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Effectiveness of a team intervention in reducing modifiable cardiovascular disease risk in HIV-infected subjects on antiretroviral therapy

Mark Bloch, Avindra Jayewardene, Trina Vincent, Natalie Linton, Dick Quan, Andrew Gowers


Introduction: The increasing age, higher modifiable and inherent cardiovascular disease (CVD) risk of HIV-infected patients [1] necessitates improved approaches to reducing co-morbidities. We aimed to assess the effectiveness of a team intervention in reducing modifiable CVD risk.

Materials and Methods: HIV-infected patients ≥50 years attending a large HIV caseload primary-care practice, who were virologically suppressed on antiretroviral therapy (ART), with moderate or severe 10-year CVD Framingham risk (≥10%) were recruited for this prospective case-control study. Intervention participants were provided a team approach to care, which involved treatment by study doctors for lipid, hypertension and ART management, and monthly review by a team of research nurses and dieticians for smoking cessation, exercise and dietary advice over 12 months. Controls were matched on age and smoking status, and were given standard of care (SOC) by non-study doctors. Outcomes included CVD risk factors, body composition and CVD risk assessment, including Framingham 10-yr risk [2] and D:A:D 5-year estimated risk of coronary heart disease (CHD) [3]. Repeated measures analysis of variance was used to examine pre- and post-intervention differences, with p-values used to assess time and main effects of approach to care (Intervention, SOC).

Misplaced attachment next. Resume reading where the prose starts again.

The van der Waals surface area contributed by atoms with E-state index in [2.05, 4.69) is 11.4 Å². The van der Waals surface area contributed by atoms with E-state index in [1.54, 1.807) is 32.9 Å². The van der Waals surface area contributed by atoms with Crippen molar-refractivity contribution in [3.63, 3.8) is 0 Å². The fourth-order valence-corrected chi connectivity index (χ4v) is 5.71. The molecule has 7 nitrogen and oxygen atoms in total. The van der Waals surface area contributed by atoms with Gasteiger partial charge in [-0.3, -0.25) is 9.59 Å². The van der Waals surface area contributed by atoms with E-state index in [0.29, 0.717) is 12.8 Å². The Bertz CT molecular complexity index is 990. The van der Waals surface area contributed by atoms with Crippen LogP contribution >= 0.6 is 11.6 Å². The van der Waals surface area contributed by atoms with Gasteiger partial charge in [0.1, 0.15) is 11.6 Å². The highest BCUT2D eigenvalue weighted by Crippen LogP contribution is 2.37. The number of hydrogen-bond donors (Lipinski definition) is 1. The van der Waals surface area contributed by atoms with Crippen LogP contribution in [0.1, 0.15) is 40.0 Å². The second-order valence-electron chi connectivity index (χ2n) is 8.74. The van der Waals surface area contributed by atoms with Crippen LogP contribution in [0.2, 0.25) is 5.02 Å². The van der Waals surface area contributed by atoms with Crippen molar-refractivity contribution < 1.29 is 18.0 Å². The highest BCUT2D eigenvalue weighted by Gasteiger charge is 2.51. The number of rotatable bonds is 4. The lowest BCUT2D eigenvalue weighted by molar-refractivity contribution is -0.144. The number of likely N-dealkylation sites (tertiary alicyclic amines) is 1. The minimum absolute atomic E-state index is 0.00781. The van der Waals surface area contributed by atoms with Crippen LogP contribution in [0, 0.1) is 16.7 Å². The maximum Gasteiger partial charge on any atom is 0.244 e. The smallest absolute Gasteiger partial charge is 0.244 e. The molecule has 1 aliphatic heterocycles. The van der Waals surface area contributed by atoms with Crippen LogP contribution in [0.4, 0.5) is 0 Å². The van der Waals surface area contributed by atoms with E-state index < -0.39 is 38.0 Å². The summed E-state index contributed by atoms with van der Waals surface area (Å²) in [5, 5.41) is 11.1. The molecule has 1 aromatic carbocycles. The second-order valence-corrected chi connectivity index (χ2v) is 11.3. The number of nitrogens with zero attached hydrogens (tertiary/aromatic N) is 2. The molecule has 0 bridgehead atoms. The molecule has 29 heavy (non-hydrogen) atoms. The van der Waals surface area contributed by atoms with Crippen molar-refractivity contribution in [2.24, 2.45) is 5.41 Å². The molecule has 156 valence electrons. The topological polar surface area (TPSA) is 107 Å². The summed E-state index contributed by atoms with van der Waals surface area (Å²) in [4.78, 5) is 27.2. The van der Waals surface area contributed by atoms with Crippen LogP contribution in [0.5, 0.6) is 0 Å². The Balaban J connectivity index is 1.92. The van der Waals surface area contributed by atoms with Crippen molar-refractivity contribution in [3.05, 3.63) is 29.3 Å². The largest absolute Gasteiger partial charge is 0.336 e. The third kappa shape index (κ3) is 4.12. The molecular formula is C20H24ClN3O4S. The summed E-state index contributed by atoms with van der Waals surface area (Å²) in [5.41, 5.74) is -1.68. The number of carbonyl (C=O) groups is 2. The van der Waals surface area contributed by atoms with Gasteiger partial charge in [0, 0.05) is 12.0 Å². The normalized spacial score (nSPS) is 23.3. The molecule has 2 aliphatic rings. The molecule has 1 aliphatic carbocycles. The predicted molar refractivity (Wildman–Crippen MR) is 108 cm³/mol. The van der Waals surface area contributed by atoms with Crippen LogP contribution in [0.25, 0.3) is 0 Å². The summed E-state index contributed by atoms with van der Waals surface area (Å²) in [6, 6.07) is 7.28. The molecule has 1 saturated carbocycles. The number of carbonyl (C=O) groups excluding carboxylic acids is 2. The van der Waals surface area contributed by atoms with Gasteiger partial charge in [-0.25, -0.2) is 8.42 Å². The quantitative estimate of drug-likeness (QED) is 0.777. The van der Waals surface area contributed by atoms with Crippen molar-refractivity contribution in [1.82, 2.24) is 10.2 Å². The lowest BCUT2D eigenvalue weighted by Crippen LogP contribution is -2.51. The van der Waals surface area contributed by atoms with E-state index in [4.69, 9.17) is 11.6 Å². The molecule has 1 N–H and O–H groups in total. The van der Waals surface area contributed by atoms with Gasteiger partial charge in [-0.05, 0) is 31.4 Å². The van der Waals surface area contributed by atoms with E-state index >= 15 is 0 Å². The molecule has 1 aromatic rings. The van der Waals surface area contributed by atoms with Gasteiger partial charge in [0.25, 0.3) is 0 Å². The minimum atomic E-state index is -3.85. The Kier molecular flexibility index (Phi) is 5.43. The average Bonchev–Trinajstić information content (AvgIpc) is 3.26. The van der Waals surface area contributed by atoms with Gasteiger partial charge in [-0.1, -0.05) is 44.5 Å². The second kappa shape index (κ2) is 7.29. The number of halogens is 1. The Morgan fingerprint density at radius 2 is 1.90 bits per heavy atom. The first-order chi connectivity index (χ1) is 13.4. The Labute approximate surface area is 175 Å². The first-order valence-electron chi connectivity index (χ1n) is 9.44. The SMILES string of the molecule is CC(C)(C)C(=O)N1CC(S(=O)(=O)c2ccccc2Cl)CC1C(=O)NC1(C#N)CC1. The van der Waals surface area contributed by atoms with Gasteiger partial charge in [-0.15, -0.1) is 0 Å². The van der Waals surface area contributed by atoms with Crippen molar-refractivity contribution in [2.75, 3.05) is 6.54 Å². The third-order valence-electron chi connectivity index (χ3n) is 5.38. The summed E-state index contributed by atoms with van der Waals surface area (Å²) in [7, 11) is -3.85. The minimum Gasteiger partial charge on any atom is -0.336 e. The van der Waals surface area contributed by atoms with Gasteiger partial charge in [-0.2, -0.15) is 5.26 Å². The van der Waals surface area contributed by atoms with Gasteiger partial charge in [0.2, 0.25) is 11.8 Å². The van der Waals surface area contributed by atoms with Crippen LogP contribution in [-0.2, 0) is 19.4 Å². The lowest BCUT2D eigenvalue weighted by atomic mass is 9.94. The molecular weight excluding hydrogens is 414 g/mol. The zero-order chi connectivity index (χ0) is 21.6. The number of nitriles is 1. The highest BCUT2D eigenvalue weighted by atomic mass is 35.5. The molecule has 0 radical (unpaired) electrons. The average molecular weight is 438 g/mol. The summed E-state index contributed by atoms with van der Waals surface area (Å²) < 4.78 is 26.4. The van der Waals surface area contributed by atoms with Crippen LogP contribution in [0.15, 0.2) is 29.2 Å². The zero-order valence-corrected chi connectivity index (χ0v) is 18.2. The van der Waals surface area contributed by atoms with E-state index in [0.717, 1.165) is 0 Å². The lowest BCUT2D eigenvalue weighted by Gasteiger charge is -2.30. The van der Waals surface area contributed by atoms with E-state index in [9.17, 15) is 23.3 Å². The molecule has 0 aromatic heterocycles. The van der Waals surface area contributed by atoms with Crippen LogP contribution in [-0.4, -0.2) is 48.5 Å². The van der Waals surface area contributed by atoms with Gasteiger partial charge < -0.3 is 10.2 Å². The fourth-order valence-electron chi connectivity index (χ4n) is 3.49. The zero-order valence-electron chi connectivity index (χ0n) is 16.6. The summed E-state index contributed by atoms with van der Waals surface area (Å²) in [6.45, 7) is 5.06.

Results: A total of 33 patients completed the intervention, with 33 controls (58.0±6.8 and 59.1±6.9 years, respectively). Smoking cessation occurred in 25% cases versus nil controls. There was a significant change in CVD risk between intervention and control groups, in both Framingham scores (time and group×time interaction) and D:A:D scores (group×time interaction only) (Table 1). There was also a significant difference in change in total cholesterol over the study period (time and group×time interaction). Body composition was only measured in intervention patients, with a significant loss in % body fat observed in pre- and post-intervention.

Conclusions: Team intervention was significantly more effective than standard of care in reducing CVD risk in HIV-infected patients on ART. A team approach to care may be an important component of reducing CVD risk in this population.

(Published: 2 November 2014)

Citation: Abstracts of the HIV Drug Therapy Glasgow Congress 2014

Bloch M et al. Journal of the International AIDS Society 2014, 17(Suppl 3):19546 |

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